Lots of questions about that ‘starved’ 16-year-old polar bear: ‘If it was healthy in April, can we just assume ‘from its lying position’ that CO2 reduced it to skin and bones by July?’

Lots of questions about that “starved” 16-year-old polar bear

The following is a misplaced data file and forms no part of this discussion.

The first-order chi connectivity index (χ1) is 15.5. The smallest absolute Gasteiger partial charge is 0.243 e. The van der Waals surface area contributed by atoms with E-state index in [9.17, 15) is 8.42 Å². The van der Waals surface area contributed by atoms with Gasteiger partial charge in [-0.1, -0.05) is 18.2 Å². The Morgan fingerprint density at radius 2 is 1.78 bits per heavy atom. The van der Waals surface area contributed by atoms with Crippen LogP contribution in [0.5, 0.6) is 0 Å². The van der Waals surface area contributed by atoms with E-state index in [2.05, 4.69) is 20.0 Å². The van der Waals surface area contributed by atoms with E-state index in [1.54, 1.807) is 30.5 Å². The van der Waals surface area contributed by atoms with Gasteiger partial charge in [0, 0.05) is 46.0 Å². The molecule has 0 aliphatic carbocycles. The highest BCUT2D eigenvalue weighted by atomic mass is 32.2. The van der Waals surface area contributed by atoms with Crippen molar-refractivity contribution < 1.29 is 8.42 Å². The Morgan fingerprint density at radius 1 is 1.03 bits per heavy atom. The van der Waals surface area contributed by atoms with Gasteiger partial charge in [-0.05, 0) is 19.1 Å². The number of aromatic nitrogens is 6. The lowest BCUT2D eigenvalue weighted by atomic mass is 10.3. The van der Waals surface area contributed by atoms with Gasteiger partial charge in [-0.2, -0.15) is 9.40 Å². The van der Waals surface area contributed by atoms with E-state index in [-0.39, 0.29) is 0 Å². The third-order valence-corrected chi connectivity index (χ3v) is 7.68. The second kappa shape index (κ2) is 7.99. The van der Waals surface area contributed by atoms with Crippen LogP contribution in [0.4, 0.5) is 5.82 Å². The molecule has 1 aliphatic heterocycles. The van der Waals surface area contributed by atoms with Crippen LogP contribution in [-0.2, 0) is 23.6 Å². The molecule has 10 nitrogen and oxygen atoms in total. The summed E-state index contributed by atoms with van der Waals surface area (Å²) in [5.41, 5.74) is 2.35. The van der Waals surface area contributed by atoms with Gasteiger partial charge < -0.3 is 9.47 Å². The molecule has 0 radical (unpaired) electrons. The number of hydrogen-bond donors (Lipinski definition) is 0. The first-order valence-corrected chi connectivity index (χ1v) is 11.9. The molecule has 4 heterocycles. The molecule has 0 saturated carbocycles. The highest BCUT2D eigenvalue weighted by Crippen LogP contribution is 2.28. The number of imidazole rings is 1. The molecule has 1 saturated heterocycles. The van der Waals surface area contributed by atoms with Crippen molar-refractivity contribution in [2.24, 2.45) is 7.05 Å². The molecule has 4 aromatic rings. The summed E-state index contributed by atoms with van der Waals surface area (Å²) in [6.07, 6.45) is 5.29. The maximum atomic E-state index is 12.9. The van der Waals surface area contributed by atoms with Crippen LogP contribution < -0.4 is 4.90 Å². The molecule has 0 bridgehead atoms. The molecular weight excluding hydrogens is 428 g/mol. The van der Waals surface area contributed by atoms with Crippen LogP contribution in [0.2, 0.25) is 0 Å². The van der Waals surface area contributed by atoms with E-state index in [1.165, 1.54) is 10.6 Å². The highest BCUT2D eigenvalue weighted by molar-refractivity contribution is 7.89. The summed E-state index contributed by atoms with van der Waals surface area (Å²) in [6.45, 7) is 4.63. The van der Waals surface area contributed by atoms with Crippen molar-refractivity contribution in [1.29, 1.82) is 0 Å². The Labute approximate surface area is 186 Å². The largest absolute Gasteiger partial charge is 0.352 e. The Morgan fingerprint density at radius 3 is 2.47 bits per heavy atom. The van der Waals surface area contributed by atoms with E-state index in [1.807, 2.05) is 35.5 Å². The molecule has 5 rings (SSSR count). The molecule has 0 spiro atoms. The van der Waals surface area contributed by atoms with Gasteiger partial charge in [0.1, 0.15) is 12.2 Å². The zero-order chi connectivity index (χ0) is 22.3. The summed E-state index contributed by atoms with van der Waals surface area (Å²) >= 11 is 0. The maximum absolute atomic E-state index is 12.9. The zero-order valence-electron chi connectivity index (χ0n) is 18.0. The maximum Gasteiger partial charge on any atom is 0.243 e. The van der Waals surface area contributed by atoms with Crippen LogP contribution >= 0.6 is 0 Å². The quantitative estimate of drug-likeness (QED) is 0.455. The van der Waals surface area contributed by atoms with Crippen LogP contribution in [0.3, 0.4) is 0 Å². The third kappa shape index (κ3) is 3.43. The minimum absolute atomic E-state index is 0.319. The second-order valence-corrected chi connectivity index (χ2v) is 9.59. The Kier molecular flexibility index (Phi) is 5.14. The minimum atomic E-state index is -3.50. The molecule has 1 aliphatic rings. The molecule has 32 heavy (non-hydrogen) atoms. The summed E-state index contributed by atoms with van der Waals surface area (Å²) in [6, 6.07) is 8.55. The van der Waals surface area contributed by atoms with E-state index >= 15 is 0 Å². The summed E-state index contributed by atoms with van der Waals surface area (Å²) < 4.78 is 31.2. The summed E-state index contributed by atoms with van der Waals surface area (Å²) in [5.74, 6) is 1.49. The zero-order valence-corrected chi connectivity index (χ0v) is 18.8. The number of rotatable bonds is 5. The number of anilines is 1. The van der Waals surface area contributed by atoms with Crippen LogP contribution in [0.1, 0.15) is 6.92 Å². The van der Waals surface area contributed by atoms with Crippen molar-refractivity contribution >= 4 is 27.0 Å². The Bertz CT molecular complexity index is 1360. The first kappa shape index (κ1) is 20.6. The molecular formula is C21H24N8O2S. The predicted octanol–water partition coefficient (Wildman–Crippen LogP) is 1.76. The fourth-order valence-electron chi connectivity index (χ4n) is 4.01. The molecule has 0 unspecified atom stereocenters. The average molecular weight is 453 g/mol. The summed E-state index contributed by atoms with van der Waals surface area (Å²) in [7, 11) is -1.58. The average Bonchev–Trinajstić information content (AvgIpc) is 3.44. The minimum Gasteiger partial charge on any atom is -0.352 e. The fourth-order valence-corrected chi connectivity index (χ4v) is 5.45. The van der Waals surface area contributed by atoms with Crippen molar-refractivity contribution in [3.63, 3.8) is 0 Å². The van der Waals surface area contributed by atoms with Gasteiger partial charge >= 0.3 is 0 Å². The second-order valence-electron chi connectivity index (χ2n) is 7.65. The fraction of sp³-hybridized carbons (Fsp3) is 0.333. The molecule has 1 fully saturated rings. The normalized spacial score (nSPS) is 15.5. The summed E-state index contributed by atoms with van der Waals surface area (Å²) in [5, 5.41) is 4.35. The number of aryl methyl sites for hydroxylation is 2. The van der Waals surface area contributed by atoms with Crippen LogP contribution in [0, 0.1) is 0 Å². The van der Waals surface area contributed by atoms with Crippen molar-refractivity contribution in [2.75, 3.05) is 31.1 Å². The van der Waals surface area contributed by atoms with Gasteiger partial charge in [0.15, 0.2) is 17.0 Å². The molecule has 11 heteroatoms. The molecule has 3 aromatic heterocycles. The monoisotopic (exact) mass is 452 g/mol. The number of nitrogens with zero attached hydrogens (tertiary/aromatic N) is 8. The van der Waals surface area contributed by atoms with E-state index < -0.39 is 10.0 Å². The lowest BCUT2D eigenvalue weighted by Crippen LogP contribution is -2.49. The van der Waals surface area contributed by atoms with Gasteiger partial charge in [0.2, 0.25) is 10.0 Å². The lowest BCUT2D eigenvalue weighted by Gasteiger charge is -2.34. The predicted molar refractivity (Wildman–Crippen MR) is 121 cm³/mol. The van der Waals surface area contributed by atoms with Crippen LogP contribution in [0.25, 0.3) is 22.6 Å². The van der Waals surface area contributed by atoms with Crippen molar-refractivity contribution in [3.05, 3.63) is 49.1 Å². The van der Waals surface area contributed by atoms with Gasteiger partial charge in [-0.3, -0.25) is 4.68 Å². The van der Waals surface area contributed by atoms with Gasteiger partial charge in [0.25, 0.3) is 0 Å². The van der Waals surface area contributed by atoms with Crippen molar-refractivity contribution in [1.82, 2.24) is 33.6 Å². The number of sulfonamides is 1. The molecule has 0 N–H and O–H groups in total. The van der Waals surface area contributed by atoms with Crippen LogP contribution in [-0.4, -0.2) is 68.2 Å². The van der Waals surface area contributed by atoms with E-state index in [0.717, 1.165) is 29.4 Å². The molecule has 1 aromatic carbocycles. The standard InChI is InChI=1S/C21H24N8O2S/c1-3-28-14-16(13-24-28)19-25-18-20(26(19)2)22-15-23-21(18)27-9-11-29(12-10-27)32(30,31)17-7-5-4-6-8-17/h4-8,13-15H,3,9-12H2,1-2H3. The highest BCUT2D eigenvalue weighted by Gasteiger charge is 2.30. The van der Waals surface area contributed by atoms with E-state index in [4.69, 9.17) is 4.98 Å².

If it was healthy in April, can we just assume “from its lying position” that CO2 reduced it to skin and bones by July?  What about the admission that “there may have been some underlying disease”–did anyone actually check?  What did its teeth look like?  How big a factor was old age?  If pregnant female polar bears in Hudson Bay can fast for up to 8 months, how did CO2 cause this particular bear to starve so quickly?After Ian Stirling found the animal dead in July, how did global warming activist photographer Ashley Cooper end up at the scene?  What was the process of hyping this dead bear to the media?  Didn’t thousands of polar bears end up looking like this well before the invention of the internal combustion engine?Starved polar bear perished due to record sea-ice melt, says expert | Environment | The GuardianIce loss due to climate change is “absolutely, categorically and without question” the cause of falling polar bear populations, said Richardson, who cares for the UK’s only publicly kept polar bears. He said 16 years was not particularly old for a wild male polar bear, which usually live into their early 20s [or 15-18, who’s counting?]. “There may have been some underlying disease, but I would be surprised if this was anything other than starvation,” he said. “Once polar bears reach adulthood they are normally nigh on indestructible, they are hard as nails.”  A victim of climate change? Polar bear found starved to death looked ‘like a rug’ – World NewsIan Stirling, who has studied polar bears for nearly 40 years, told The Guardian newspaper that he found the animal on Svalbard in July. “From his lying position in death the bear appears to simply have starved and died where he dropped,” Stirling said. “He had no external suggestion of any remaining fat, having been reduced to little more than skin and bone.”The bear was examined by Norwegian scientists in April about 150 miles south and seemed to be healthy at that time…Ashley Cooper, the photographer who took the picture, said the sight of the dead polar bear was “desperately sad.”…Cooper said the fate of the bear was “what [all] polar bears have got to look forward to over the next 10 to 20 years.”“There isn’t a future for them unless we can very rapidly get …